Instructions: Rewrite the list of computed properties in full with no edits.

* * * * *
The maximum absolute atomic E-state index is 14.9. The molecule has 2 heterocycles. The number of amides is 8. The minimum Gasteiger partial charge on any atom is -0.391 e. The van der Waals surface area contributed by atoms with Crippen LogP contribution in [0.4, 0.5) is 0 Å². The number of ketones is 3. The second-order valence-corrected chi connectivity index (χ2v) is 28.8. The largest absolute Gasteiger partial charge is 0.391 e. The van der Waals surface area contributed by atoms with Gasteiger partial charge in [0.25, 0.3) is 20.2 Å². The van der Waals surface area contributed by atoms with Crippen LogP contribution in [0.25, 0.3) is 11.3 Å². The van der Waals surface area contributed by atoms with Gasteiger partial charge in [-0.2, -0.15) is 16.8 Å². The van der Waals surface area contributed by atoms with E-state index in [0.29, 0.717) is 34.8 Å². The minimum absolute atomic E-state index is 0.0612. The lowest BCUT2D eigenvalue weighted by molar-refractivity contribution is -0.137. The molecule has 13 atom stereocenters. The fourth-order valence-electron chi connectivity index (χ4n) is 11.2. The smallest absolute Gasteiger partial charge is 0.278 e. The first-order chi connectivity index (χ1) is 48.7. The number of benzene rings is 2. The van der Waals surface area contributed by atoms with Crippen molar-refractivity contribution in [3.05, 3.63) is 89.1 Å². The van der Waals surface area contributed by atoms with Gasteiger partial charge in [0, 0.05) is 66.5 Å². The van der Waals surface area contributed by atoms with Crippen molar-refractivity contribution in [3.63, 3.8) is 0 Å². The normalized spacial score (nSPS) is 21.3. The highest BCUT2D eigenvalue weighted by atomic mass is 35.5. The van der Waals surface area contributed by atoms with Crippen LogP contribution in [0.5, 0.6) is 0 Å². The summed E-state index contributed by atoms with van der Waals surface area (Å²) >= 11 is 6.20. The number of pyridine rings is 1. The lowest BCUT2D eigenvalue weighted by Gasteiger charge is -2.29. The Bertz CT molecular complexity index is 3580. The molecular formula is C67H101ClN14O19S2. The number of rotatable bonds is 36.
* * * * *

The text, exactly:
The maximum absolute atomic E-state index is 14.9. The molecule has 2 heterocycles. The number of amides is 8. The minimum Gasteiger partial charge on any atom is -0.391 e. The van der Waals surface area contributed by atoms with Crippen LogP contribution in [0.4, 0.5) is 0 Å². The number of ketones is 3. The second-order valence-corrected chi connectivity index (χ2v) is 28.8. The largest absolute Gasteiger partial charge is 0.391 e. The van der Waals surface area contributed by atoms with Gasteiger partial charge in [0.25, 0.3) is 20.2 Å². The van der Waals surface area contributed by atoms with Crippen LogP contribution in [0.25, 0.3) is 11.3 Å². The van der Waals surface area contributed by atoms with Gasteiger partial charge in [-0.2, -0.15) is 16.8 Å². The van der Waals surface area contributed by atoms with E-state index in [0.29, 0.717) is 34.8 Å². The minimum absolute atomic E-state index is 0.0612. The lowest BCUT2D eigenvalue weighted by molar-refractivity contribution is -0.137. The molecule has 13 atom stereocenters. The fourth-order valence-electron chi connectivity index (χ4n) is 11.2. The smallest absolute Gasteiger partial charge is 0.278 e. The first-order chi connectivity index (χ1) is 48.7. The number of benzene rings is 2. The van der Waals surface area contributed by atoms with Crippen molar-refractivity contribution in [3.05, 3.63) is 89.1 Å². The van der Waals surface area contributed by atoms with Gasteiger partial charge in [0, 0.05) is 66.5 Å². The van der Waals surface area contributed by atoms with Crippen molar-refractivity contribution in [3.63, 3.8) is 0 Å². The normalized spacial score (nSPS) is 21.3. The highest BCUT2D eigenvalue weighted by atomic mass is 35.5. The van der Waals surface area contributed by atoms with Crippen LogP contribution in [0.5, 0.6) is 0 Å². The summed E-state index contributed by atoms with van der Waals surface area (Å²) >= 11 is 6.20. The number of pyridine rings is 1. The lowest BCUT2D eigenvalue weighted by Gasteiger charge is -2.29. The Bertz CT molecular complexity index is 3580. The molecular formula is C67H101ClN14O19S2. The number of rotatable bonds is 36.